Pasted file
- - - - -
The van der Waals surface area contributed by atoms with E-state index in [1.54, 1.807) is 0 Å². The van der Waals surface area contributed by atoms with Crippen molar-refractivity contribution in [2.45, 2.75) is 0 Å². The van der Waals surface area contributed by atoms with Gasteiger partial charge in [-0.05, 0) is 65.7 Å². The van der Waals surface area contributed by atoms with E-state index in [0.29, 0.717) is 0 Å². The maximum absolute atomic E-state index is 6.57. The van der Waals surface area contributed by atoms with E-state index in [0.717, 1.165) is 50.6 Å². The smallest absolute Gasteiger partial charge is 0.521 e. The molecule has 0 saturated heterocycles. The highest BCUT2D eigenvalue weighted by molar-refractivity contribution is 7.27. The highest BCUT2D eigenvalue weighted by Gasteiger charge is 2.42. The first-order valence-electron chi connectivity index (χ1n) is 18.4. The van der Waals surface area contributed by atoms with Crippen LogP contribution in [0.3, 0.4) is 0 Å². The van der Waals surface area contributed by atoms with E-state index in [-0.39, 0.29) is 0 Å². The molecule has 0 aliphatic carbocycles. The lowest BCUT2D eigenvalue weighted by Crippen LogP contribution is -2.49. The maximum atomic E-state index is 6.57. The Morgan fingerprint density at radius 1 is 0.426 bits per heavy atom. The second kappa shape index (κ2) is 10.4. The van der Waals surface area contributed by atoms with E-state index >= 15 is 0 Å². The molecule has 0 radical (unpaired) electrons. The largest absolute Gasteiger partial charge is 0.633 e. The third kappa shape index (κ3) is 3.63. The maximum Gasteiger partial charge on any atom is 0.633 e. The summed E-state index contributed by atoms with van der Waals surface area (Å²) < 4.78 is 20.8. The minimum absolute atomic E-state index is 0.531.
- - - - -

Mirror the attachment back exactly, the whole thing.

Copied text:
The van der Waals surface area contributed by atoms with E-state index in [1.54, 1.807) is 0 Å². The van der Waals surface area contributed by atoms with Crippen molar-refractivity contribution in [2.45, 2.75) is 0 Å². The van der Waals surface area contributed by atoms with Gasteiger partial charge in [-0.05, 0) is 65.7 Å². The van der Waals surface area contributed by atoms with E-state index in [0.29, 0.717) is 0 Å². The maximum absolute atomic E-state index is 6.57. The van der Waals surface area contributed by atoms with E-state index in [0.717, 1.165) is 50.6 Å². The smallest absolute Gasteiger partial charge is 0.521 e. The molecule has 0 saturated heterocycles. The highest BCUT2D eigenvalue weighted by molar-refractivity contribution is 7.27. The highest BCUT2D eigenvalue weighted by Gasteiger charge is 2.42. The first-order valence-electron chi connectivity index (χ1n) is 18.4. The van der Waals surface area contributed by atoms with Crippen LogP contribution in [0.3, 0.4) is 0 Å². The van der Waals surface area contributed by atoms with E-state index in [-0.39, 0.29) is 0 Å². The molecule has 0 aliphatic carbocycles. The lowest BCUT2D eigenvalue weighted by Crippen LogP contribution is -2.49. The maximum atomic E-state index is 6.57. The Morgan fingerprint density at radius 1 is 0.426 bits per heavy atom. The second kappa shape index (κ2) is 10.4. The van der Waals surface area contributed by atoms with E-state index >= 15 is 0 Å². The molecule has 0 radical (unpaired) electrons. The largest absolute Gasteiger partial charge is 0.633 e. The third kappa shape index (κ3) is 3.63. The maximum Gasteiger partial charge on any atom is 0.633 e. The summed E-state index contributed by atoms with van der Waals surface area (Å²) < 4.78 is 20.8. The minimum absolute atomic E-state index is 0.531.